IL-12 administration to nonobese diabetic (NOD) mice induces IFN-γ-secreting type 1 T cells and high circulating IFN-γ levels and accelerates insulin-dependent diabetes mellitus (IDDM). Here we show that IL-12-induced IFN-γ production is dispensable for diabetes acceleration, because exogenous IL-12 could enhance IDDM development in IFN-γ-deficient as well as in IFN-γsufficient NOD mice. Both in IFN-γ+/- and IFN-γ-/- NOD mice, IL-12 administration generates a massive and destructive insulitis characterized by T cells, macrophages, and CD11c+ dendritic cells, and increases the number of pancreatic CD4+ cells secreting IL-2 and TNF-α. Surprisingly, IL-12-induced IFN-γ hinders pancreatic B cell infiltration and inhibits the capacity of APCs to activate T cells. Although pancreatic CD4+ T cells from IL-12-treated IFN-γ-/- mice fail to up-regulate the P-selectin ligand, suggesting that their entry into the pancreas may be impaired, T cell expansion is favored in these mice compared with IL-12-treated IFN-γ+/- mice because IL-12 administration in the absence of IFN-γ leads to enhanced cell proliferation and reduced T cell apoptosis. NO, an effector molecule in β cell destruction, is produced ex vivo in high quantity by pancreasinfiltrating cells through a mechanism involving IL-12-induced IFN-γ. Conversely, in IL-12-treated IFN-γ-deficient mice, other pathways of β cell death appear to be increased, as indicated by the up-regulated expression of Fas ligand on Th1 cells in the absence of IFN-γ. These data demonstrate that IFN-γ has a dual role, pathogenic and protective, in IDDM development, and its deletion allows IL-12 to establish alternative pathways leading to diabetes acceleration.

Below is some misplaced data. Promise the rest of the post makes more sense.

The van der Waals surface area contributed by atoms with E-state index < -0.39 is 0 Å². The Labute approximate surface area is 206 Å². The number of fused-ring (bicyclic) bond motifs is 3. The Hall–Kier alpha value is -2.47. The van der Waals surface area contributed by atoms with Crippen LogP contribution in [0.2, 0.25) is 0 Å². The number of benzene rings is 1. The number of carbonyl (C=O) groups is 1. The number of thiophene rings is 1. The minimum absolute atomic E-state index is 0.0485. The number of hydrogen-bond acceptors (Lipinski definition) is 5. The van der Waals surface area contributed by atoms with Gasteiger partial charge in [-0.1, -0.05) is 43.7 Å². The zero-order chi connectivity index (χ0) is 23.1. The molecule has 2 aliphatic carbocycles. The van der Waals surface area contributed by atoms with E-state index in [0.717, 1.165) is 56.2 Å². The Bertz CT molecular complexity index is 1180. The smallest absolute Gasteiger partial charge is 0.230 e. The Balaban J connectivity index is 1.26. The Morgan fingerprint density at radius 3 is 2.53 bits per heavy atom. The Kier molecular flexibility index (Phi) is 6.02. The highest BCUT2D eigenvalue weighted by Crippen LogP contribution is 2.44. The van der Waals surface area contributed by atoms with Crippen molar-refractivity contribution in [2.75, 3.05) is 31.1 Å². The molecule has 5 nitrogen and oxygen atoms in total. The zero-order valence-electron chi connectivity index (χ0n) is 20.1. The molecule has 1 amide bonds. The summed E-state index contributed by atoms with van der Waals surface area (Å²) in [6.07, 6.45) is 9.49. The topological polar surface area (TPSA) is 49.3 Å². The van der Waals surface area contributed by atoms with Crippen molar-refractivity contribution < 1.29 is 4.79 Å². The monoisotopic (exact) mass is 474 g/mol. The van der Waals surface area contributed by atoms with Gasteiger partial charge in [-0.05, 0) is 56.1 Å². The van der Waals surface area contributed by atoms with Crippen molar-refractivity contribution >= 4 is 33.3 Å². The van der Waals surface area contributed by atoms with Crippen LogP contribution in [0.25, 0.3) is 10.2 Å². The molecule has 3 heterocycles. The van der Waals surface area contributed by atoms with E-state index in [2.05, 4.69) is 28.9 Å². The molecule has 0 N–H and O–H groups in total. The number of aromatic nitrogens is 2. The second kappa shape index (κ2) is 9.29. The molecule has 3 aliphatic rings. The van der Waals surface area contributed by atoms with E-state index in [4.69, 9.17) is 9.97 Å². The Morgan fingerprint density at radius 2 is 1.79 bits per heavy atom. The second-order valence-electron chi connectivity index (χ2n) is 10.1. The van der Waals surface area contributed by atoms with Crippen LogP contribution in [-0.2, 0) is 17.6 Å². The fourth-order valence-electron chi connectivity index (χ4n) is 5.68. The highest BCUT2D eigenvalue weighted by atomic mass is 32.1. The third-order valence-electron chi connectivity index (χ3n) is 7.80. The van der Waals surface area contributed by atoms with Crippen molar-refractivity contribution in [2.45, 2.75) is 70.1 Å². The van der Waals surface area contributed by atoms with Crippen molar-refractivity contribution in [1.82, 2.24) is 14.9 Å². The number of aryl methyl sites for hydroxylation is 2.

|Number of pages||11|
|Journal||Journal of Immunology|
|Publication status||Published - Jun 1 2003|
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